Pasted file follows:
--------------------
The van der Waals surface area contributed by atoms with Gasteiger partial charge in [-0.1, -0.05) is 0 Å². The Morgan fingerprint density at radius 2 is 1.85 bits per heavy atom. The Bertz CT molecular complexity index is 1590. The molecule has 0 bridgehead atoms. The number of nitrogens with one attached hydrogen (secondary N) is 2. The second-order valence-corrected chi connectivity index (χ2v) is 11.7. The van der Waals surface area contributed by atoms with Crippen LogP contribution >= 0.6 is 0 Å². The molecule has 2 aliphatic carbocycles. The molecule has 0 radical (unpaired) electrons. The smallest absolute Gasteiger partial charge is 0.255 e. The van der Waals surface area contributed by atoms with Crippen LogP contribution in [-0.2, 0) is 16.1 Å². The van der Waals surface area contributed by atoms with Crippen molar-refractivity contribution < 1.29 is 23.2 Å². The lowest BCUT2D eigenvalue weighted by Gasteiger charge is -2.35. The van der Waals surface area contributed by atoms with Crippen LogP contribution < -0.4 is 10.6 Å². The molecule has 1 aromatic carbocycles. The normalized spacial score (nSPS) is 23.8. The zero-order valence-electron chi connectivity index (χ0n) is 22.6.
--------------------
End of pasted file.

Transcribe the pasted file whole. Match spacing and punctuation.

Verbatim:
The van der Waals surface area contributed by atoms with Gasteiger partial charge in [-0.1, -0.05) is 0 Å². The Morgan fingerprint density at radius 2 is 1.85 bits per heavy atom. The Bertz CT molecular complexity index is 1590. The molecule has 0 bridgehead atoms. The number of nitrogens with one attached hydrogen (secondary N) is 2. The second-order valence-corrected chi connectivity index (χ2v) is 11.7. The van der Waals surface area contributed by atoms with Crippen LogP contribution >= 0.6 is 0 Å². The molecule has 2 aliphatic carbocycles. The molecule has 0 radical (unpaired) electrons. The smallest absolute Gasteiger partial charge is 0.255 e. The van der Waals surface area contributed by atoms with Crippen LogP contribution in [-0.2, 0) is 16.1 Å². The van der Waals surface area contributed by atoms with Crippen molar-refractivity contribution < 1.29 is 23.2 Å². The lowest BCUT2D eigenvalue weighted by Gasteiger charge is -2.35. The van der Waals surface area contributed by atoms with Crippen LogP contribution < -0.4 is 10.6 Å². The molecule has 1 aromatic carbocycles. The normalized spacial score (nSPS) is 23.8. The zero-order valence-electron chi connectivity index (χ0n) is 22.6.